The Black Theater Workshop (BTW), also known as the “Theatre B.T.W.," is an English-speaking theatre company located in Montreal, Quebec that “is committed to reflecting Black culture and community by developing and providing visibility for Black Canadian artists.”

Incorporated in 1972 as a non-profit organization, the BTW is the oldest Black theater company in Canada. Beginning in 1965 as the Trinidad & Tobago Association (TTA) Drama group with the goal of becoming a theatre for the whole Montreal community, the TTA drama group became the Black Theatre Workshop in 1971 with the presentation of How Now Black Man, written by Lorris Elliott and directed by Jeff Henry. To respect the rules of French language use in Quebec, the Workshop officially changed its name to “Theatre B.T.W.” in January 1984.

The mission of the BTW “is to encourage and promote the development of a Black and Canadian Theater, rooted in a literature that reflects the creative will of Black Canadian writers and artists, and the creative collaborations between Black and other artists.” The Black Theater Workshop primarily stages the work of Black Canadian playwrights and selects plays that deal with themes relevant to Black communities in Canada. Since the beginning of the 1980s, the Black Theater Workshop annually runs school tours as part of its regular season.

One of the 35 founding members of the BTW is Clarence Bayne, who also served as both president and artistic director during the first years of the theatre. Since 1991, he has been Vice-President of the organization’s Board of Directors. As Artistic Director, Clarence Bayne was followed by Errol Sitahal (1970s), Terry Donald (1970s), Dwight Bacquie (1983-1984), Lorena Gale (1984-1985), Don Jordan (1985-1988), Winston Sutton (1988-1994), Fleurette Fernando (1994-1996), Nancy Delva (1997-1999), Kate Bligh (1999-2001), Rachael Van Fossen (2001-2005), and Tyrone Benskin (2005-2011). Since 2011, Quincy Armorer has been Artistic Director at the BTW. The BTW is governed by a board of Directors, which is presently formed by Jacklin Webb (president), Dr. Clarence Bayne (vice-president), Dr. Horace Goddard (secretary), Phylicia Burke (treasurer), Yvonne Greer (member), and Allison DaCosta.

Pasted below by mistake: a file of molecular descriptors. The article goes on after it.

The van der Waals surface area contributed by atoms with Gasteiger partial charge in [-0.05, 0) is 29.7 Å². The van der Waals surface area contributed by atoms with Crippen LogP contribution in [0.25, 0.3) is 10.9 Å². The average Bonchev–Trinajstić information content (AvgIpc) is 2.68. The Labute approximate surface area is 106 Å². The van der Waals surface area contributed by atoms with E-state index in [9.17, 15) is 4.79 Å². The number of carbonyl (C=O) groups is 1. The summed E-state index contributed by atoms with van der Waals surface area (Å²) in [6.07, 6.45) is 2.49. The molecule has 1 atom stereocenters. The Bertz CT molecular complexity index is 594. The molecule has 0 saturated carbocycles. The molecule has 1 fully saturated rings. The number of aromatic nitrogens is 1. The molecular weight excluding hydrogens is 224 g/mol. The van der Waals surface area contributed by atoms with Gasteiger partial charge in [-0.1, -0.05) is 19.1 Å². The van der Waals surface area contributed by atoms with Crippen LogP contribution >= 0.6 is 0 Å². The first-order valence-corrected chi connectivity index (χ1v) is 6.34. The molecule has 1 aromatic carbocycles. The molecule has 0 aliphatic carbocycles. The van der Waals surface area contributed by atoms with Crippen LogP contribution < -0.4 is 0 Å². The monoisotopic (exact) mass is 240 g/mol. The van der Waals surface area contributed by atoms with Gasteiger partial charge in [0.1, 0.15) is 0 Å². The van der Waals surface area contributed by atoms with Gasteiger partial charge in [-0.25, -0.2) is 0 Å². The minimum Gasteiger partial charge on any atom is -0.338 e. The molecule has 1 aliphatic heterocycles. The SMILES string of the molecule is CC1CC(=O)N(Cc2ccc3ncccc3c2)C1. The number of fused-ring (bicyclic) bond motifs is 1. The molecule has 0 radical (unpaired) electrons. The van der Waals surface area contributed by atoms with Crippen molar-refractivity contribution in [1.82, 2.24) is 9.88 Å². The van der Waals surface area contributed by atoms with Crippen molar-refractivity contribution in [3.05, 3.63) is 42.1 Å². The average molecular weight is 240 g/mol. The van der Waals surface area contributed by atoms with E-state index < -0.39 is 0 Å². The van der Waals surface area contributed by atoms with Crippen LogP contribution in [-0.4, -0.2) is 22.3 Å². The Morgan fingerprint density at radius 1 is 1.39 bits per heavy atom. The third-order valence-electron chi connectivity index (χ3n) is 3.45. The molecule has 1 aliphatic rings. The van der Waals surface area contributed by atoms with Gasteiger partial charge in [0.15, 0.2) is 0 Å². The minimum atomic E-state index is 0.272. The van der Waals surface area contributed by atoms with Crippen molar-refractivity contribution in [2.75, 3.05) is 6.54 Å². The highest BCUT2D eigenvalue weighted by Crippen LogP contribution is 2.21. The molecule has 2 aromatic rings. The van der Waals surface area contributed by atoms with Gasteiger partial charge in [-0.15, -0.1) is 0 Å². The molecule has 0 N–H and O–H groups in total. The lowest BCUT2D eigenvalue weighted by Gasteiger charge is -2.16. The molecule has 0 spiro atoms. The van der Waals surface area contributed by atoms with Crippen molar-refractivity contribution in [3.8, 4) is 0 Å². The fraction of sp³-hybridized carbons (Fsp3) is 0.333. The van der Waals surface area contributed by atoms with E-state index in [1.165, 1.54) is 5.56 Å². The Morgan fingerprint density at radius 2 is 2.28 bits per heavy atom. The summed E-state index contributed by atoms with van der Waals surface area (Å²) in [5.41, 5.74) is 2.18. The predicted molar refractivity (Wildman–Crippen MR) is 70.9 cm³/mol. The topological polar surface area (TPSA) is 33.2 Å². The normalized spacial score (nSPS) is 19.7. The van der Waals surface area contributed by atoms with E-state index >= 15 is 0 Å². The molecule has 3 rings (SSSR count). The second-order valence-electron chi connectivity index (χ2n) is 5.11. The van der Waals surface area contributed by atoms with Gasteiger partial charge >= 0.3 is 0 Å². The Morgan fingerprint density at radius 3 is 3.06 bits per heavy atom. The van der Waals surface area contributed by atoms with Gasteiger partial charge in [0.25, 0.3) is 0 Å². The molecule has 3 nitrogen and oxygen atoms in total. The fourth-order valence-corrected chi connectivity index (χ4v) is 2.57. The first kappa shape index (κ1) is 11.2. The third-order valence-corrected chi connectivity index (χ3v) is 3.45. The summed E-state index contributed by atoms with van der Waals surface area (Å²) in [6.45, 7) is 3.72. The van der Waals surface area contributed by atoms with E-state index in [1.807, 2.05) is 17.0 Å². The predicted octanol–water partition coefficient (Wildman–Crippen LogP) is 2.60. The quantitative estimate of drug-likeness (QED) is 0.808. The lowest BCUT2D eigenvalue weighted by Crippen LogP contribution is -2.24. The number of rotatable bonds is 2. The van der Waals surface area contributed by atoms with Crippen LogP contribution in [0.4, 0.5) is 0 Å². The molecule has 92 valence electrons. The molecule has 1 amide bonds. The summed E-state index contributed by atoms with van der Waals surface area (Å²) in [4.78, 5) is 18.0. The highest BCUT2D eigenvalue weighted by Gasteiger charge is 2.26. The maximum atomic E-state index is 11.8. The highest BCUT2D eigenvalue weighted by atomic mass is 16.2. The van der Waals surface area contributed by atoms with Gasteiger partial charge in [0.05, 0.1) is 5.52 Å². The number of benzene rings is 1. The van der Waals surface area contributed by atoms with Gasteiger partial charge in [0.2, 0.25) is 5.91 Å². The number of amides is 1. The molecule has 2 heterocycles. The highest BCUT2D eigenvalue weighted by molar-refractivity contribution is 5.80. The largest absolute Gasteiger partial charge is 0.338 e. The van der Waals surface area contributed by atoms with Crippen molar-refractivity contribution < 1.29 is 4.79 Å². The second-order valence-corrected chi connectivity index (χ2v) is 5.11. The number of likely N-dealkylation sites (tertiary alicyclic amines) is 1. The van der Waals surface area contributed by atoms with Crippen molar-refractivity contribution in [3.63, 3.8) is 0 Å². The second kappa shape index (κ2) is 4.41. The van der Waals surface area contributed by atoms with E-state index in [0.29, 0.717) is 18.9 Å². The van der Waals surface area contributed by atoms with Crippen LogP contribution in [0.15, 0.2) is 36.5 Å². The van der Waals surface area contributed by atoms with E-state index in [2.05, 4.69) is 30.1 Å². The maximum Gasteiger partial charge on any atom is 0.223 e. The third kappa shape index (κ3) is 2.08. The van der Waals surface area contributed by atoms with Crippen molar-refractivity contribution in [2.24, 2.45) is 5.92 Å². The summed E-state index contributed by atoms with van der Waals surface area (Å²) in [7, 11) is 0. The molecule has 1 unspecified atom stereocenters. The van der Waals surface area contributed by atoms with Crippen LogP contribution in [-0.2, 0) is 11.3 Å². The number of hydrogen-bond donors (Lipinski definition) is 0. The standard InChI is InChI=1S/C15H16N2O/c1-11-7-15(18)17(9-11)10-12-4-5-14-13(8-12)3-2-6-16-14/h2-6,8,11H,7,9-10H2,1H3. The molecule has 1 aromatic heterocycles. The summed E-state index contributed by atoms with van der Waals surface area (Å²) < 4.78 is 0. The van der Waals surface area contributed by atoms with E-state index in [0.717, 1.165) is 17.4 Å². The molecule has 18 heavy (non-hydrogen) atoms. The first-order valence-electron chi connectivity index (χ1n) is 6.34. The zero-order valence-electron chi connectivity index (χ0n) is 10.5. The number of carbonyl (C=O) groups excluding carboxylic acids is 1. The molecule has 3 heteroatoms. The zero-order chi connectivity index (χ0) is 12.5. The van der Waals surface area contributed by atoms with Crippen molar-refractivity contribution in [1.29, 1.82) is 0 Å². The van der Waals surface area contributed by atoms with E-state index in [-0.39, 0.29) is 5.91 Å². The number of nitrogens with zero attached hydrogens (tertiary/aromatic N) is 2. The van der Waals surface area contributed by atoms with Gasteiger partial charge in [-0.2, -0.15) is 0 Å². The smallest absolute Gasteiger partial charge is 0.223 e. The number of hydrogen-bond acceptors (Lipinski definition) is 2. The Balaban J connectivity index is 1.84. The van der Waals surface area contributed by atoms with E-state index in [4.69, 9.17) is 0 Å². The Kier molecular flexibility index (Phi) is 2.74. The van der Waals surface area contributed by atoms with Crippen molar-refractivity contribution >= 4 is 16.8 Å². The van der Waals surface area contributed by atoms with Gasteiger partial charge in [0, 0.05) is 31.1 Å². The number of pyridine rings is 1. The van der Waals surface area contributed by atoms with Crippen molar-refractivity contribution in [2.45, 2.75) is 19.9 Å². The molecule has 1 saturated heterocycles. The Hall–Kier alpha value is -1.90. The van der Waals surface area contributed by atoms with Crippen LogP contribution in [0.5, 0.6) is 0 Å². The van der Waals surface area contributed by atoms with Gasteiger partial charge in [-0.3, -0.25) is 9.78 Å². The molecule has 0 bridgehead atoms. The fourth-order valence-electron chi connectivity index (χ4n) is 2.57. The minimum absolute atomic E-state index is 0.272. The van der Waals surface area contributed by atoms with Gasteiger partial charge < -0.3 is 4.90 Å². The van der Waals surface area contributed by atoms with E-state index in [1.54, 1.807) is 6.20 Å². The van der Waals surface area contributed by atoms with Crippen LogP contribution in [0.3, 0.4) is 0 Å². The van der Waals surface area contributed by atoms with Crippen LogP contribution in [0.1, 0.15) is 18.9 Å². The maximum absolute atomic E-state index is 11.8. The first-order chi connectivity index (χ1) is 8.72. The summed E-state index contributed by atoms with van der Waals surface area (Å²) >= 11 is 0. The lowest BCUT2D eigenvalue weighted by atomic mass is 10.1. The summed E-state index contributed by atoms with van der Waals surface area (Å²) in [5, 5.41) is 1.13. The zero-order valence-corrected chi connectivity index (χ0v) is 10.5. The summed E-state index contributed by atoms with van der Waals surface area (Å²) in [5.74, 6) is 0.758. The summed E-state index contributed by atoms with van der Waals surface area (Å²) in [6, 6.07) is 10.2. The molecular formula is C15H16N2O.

The BTW is the recipient of numerous awards, including various Montreal English Theatre Awards (META) and several Montreal’s English Critics Circle Awards (MECCA).

From 1976 to 1985, the BTW used Montreal’s Centaur Theatre performing space. In 1984, BTW opened its first administrative office, and started performing in a space rented from L’Atelier Contenu. In the 1990s, offices were located at 1827 Ste Catherine West. Since 2003, the workshop is using the spaces of the Montréal Arts Interculturels (MAI) Centre, located at 3680 rue Jeanne-Mance.

Vazan, Bill

  • BV1
  • Person
  • 1933-

Bill Vazan was born in Toronto in 1933. As an artist located in Montreal, for many years he worked with photography and video as well as doing sculpture, primarily with rocks. Vazan's work can be seen in galleries around the world. He was one of the artists involved in Corridart dans la rue Sherbrooke (1976).

Bayne, Clarence

  • CB1
  • Person